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Hi Astron,

2012/3/1 Stefan Knorr (Astron) <>

Hi Mirek, Christoph,

sorry for the late response...
tl;dr: I am not quite sure about where I stand with regard to the
Overflow menu any more... Personally, I am still sure I'd like it, but
I don't have an idea how useful it is to the average user.

First, I'm a bit unsure about the primary goal(s) of the change. Is the
goal to provide access to the hidden (per default) items, or is the goal
to reduce the number of elements in the toolbars and provide access to
those icons being removed / being invisible?

The goal is to provide access to hidden items as well as to enable users
quickly set the visibility of items.

So, I've had a little bit of a discussion with Christoph and the
problem with that argument is that in many cases no one really needs
the elements that are hidden. Have a look at what's hidden today in
the standard toolbar in Writer:
* Save As – is used rather seldomly to save a copy of a file/no need
for a toolbar shortcut
* New Document from Template – the New icon offers the same
functionality via New/Documents and Templates
* Load URL – maybe used once per century
* Zoom – we've got that also in the status bar
* What's This – could easily be replaced by better tooltips

Even some of the stuff that is there doesn't make much sense:
* Print Preview – I'd argue that most people never use that
* AutoSpellcheck – almost no one turns that off
* Hyperlink – the most clumsy way to add a hyperlink, usually text
that looks like a link is autocorrected to also become a link
* Gallery – arguably not very useful in its current state, even though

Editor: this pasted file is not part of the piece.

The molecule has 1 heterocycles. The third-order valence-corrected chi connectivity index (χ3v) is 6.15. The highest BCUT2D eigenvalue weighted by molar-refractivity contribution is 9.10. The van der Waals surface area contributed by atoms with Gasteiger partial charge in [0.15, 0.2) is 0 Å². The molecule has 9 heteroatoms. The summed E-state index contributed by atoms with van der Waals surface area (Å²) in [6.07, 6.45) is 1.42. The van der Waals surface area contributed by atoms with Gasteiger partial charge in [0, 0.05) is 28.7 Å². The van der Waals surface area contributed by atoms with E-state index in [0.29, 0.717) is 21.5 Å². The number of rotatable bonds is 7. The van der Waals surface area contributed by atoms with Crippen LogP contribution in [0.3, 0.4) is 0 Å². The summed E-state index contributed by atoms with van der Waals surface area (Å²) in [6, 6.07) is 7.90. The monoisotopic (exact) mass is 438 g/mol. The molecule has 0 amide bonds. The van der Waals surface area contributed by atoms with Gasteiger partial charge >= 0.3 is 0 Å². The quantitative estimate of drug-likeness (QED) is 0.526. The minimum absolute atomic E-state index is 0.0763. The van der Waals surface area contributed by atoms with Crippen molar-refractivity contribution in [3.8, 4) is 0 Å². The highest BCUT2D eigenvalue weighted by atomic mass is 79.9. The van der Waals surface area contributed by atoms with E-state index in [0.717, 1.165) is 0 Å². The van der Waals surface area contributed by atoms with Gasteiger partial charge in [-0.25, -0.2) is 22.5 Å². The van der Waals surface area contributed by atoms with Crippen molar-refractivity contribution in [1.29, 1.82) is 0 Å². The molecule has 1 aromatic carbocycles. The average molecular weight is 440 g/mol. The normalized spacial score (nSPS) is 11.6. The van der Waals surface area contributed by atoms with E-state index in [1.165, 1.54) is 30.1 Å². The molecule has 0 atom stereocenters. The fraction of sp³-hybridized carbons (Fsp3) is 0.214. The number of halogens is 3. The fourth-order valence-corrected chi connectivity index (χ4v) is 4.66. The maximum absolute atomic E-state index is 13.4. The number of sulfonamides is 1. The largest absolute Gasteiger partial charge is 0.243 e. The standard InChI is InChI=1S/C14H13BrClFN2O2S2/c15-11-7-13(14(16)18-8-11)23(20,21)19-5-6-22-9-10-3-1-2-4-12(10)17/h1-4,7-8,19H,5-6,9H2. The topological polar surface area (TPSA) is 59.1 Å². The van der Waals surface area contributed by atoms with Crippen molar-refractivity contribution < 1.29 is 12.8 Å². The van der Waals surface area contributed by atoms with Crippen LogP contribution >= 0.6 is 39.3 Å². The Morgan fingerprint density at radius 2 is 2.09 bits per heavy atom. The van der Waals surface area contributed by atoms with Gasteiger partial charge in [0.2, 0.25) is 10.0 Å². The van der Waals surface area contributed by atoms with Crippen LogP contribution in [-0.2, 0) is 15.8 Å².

GSoC might bring a revelation
* Non-Printing Characters – people either love this or hate this, but
they only need that button once
* Data Sources – I guess the usage of those is pretty low, too

This only goes to show that, so far, we'll be enabling users to access
a bunch of random functionality that they likely won't need. Thus, I
believe, we should also make some plans on what to about the fill
status of our toolbars.

Frankly, I don't think most of the stuff in the Standard toolbar should be
shown up front. The user shouldn't see "New" and "Open" at all while
editing the document, since they don't pertain to the document and only
distract. I also can't imagine a user would need to repeatedly use "Edit
file", "Document as e-mail", or "Non-printing characters" buttons. (The
first thing I do after I install LibO is remove the Standard, Navigation,
and Find toolbars.)

If we wanted to streamline the UI, the overflow menu would be a big help.
Users would know that even though we hid some commands, they're always
accessible from the overflow menu.

Finally, Christoph brought up a really interesting argument: 3.5
removed most of the toolbar customisability from the eyes of the
public (by hiding the arrow at the end of toolbars), but so far, I
haven't really seen or heard any protests.

I believe it was a good decision to remove the arrow pointer -- made the UI
simpler and nicer to look at. The functionality is still there, under the
right-click menu.

So, do users actually want all that customisability? Or are there
other conclusions we should draw from that (e. g. functionality wasn't
adequate, thus no one liked it)?

One of the main purposes of the overflow menu is to let the user keep a
streamlined interface. While users are not asking for customizability, they
are asking for a simpler, more focused UI. The overflow menu allows the
user to quickly chuck rarely-used commands under a menu, where they're
always available should the user have a need for them. It also allows users
to find commands quickly, without having to wade through a formatting

Menus, dialogs, context menus, and keyboard shortcuts are all quite
unfriendly to a novice user.

That's not a good argument. Add enough elements to a toolbar and add
enough toolbars to the window and you're in Adobe hell.

Not if you have contextual toolbars. If you're working with text, you get a
text toolbar. Once you click on an image, text commands disappear and image
commands appear. Doesn't overload the UI at all.

What I meant by "unfriendly to a novice user" is that going through these
UI elements takes a long time for a new user. The problem with menus is
that they're not contextual -- the menus are filled with irrelevant